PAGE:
Metabolomic Study on Tridacna maxima Giant Clams Reveals Metabolic Fingerprint of Environmental Pollutants

Fatimah Almulhim, Susann Rossbach, Abdul Hamid Emwas, Najeh M. Kharbatia, Lukasz Jaremko, Mariusz Jaremko*, Carlos M. Duarte*

*Corresponding author for this work

Research output: Contribution to journalArticlepeer-review

5 Scopus citations


Metabolite profiling of marine invertebrates, such as bivalve mollusks, may not only provide insights into the health state of an individual holobiont, but also the pollution levels of their environment Here, we combined 1H nuclear magnetic responance (NMR) spectroscopy and mass spectrometry (MS)-based metabolomics techniques to investigate the organ-specific metabolomic profiles of Tridacna maxima giant clams. Clams were collected from across-shelf gradient in the Red Sea, from inshore to off-shore. We unequivocally profiled 306 metabolites and observed that the sampling location had minimal effects on metabolite composition. However, we observed significant differences in metabolite profiles among different organs (i.e., gills, mantle organ, and digestive system). Importantly, in addition to endogenous metabolites, we detected the presence of terephthalic acid and isophthalic acid, which likely originate from marine plastic ingestion. Collectively, our study opens opportunities for a deeper understanding of Tridacna maxima physiology through metabolomics, and illustrates the power of invertebrate metabolite profiling for monitoring plastic-related aquatic pollutants.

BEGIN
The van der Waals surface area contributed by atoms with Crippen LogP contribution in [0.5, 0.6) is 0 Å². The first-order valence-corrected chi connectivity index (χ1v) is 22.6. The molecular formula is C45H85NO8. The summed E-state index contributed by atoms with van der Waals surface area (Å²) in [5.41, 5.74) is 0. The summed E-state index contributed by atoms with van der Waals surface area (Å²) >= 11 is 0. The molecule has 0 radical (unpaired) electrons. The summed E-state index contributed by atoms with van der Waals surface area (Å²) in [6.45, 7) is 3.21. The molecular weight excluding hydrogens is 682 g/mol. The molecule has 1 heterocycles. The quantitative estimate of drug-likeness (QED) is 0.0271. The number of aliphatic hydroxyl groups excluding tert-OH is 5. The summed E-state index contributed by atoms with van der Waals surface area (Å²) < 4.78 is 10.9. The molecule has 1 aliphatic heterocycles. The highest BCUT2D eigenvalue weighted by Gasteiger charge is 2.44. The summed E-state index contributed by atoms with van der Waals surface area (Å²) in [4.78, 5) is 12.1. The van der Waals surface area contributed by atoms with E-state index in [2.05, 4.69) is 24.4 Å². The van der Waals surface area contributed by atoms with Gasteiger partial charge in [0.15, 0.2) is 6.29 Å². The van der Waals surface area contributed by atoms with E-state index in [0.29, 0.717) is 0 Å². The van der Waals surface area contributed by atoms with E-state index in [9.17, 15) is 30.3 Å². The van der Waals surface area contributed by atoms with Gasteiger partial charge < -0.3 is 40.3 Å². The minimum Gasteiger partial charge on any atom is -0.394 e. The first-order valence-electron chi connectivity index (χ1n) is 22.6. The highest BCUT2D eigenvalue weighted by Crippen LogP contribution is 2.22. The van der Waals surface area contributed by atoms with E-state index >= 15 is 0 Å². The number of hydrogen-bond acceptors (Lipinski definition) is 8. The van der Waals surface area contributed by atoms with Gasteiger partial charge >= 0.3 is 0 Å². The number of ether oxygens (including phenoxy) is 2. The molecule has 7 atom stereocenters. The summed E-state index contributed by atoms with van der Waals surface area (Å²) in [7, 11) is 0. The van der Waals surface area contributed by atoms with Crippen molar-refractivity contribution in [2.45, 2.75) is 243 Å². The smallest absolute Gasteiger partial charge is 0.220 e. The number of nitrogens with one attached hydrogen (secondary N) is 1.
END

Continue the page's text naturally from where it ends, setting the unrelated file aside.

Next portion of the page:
Original languageEnglish (US)
Article number813404
JournalFrontiers in Marine Science
StatePublished - Apr 22 2022

Bibliographical note

Funding Information:
Authors want to acknowledge the funding support from the KAUST Smart Health Initiative (SHI) seed grants (LJ and MJ) and baseline funds (LJ, MJ, and CD).

Publisher Copyright:
Copyright © 2022 Almulhim, Rossbach, Emwas, Kharbatia, Jaremko, Jaremko and Duarte.


  • H NMR
  • exogenous and endogenous metabolites
  • GC-MS
  • giant clam
  • marine microplastic investigation
  • Tridacninae

ASJC Scopus subject areas

  • Oceanography
  • Global and Planetary Change
  • Aquatic Science
  • Water Science and Technology
  • Environmental Science (miscellaneous)
  • Ocean Engineering


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